In A Small Place (1988), her memoir of the island of Antigua where she was born in 1949, Jamaica Kincaid gives a tour of the targets of her cultural bitterness and colonial resentments. In so doing, she may be telling us where the high, aggressive finish of her prose style stems from. She grew up among the powerless and was determined not to see herself that way. The sugar plantations were long gone and history was looking the other way by the time she came along. Yet her tone suggests that she works under the suspicion that her unyielding voice could be extinguished at any time, simply because, according to the history of where she grew up, she was never meant to have this, a survivor’s voice.
Kincaid also writes in A Small Place that people who share a common history of humiliation and enslavement are taught to mistrust one another, even as children. This condition is not a mystery, she says, because the people they should mistrust are completely beyond their influence. The people beyond their influence are white people, and black people, at least on Antigua, who remain behind, imprisoned by the sea, inflict psychological damage on one another. In Kincaid’s defiantly clear-voiced yet opaque novels, the historical has repercussions on the personal. Often, usually without their knowing it, her characters are shaped already by forces that have been long at work. Sometimes there is no hope for her characters; they have to go on being who they are. Sometimes they can break the cycle, which means repudiation, getting out of that jurisdiction where damage passes from generation to generation.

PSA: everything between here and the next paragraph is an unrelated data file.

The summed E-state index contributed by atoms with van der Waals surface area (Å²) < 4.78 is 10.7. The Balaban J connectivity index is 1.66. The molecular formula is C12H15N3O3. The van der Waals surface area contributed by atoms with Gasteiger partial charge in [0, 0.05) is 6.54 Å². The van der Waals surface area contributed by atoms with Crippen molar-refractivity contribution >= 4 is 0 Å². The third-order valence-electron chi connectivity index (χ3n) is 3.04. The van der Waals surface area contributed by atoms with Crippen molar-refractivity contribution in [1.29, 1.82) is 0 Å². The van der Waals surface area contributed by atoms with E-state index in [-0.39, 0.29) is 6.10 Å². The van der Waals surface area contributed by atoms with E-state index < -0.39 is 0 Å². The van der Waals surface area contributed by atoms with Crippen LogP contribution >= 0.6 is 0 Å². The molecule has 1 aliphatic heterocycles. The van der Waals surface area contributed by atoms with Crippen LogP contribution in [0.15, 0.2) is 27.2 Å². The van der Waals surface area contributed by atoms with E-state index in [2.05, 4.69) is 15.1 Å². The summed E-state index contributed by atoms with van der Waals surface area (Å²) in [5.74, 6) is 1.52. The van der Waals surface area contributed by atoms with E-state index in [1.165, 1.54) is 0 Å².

In Annie John (1985), a young woman’s coming-of-age story set on Antigua, Kincaid is impatient with home, the familial past, the black background. The novel tells us about one sort of character who can break away: the girl who knows early on that she cannot flourish where she is, under those backwater circumstances. It is their life or hers; either a life where girls of child-rearing age do that too soon and exhaustively or a life that she invents, thereby rescuing and vindicating her intelligence. The voice is ruthlessly forthright, as if to say that to break the cycle first requires a freak event, the development of the articulate, alienated consciousness that will humble itself only to the possessor’s will, no one else’s. She, the mature writer, approves of Annie John’s conviction that home is holding her back. Kincaid’s first-person narrator certainly doesn’t take herself to task for her coldness toward her family, which makes for a kind of daring in contemporary black literature.
One of Kincaid’s young women manages to catch up with the very people who thought themselves beyond the influence of someone like her. In Lucy (1990), the Caribbean-born narrator comes to a city much like New York to work as an au pair for a white couple. Her employers irk her when they compare their …
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